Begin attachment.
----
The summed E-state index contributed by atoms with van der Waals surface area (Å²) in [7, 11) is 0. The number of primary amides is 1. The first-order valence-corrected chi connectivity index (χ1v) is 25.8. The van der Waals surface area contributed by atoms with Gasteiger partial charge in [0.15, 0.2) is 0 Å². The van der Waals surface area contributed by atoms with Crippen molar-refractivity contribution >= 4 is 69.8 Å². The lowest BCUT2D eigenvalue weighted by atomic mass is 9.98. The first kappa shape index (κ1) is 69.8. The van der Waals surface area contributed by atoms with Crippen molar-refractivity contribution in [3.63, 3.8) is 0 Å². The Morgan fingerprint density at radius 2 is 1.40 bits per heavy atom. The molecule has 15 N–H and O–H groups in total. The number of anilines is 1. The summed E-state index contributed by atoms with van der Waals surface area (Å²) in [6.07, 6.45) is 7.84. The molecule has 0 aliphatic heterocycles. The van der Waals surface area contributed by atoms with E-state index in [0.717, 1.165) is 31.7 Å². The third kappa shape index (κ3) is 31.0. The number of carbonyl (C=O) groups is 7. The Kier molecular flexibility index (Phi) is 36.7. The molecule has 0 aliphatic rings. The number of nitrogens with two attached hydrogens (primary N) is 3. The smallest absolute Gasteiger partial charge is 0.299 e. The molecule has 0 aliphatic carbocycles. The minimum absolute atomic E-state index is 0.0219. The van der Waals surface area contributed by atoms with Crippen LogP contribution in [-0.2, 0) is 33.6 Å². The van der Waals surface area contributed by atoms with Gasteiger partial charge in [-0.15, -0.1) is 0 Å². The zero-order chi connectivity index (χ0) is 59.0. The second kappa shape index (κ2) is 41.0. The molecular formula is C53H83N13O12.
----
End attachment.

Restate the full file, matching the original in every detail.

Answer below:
The summed E-state index contributed by atoms with van der Waals surface area (Å²) in [7, 11) is 0. The number of primary amides is 1. The first-order valence-corrected chi connectivity index (χ1v) is 25.8. The van der Waals surface area contributed by atoms with Gasteiger partial charge in [0.15, 0.2) is 0 Å². The van der Waals surface area contributed by atoms with Crippen molar-refractivity contribution >= 4 is 69.8 Å². The lowest BCUT2D eigenvalue weighted by atomic mass is 9.98. The first kappa shape index (κ1) is 69.8. The van der Waals surface area contributed by atoms with Crippen molar-refractivity contribution in [3.63, 3.8) is 0 Å². The Morgan fingerprint density at radius 2 is 1.40 bits per heavy atom. The molecule has 15 N–H and O–H groups in total. The number of anilines is 1. The summed E-state index contributed by atoms with van der Waals surface area (Å²) in [6.07, 6.45) is 7.84. The molecule has 0 aliphatic heterocycles. The van der Waals surface area contributed by atoms with E-state index in [0.717, 1.165) is 31.7 Å². The third kappa shape index (κ3) is 31.0. The number of carbonyl (C=O) groups is 7. The Kier molecular flexibility index (Phi) is 36.7. The molecule has 0 aliphatic rings. The number of nitrogens with two attached hydrogens (primary N) is 3. The smallest absolute Gasteiger partial charge is 0.299 e. The molecule has 0 aliphatic carbocycles. The minimum absolute atomic E-state index is 0.0219. The van der Waals surface area contributed by atoms with Crippen LogP contribution in [-0.2, 0) is 33.6 Å². The van der Waals surface area contributed by atoms with Gasteiger partial charge in [-0.15, -0.1) is 0 Å². The zero-order chi connectivity index (χ0) is 59.0. The second kappa shape index (κ2) is 41.0. The molecular formula is C53H83N13O12.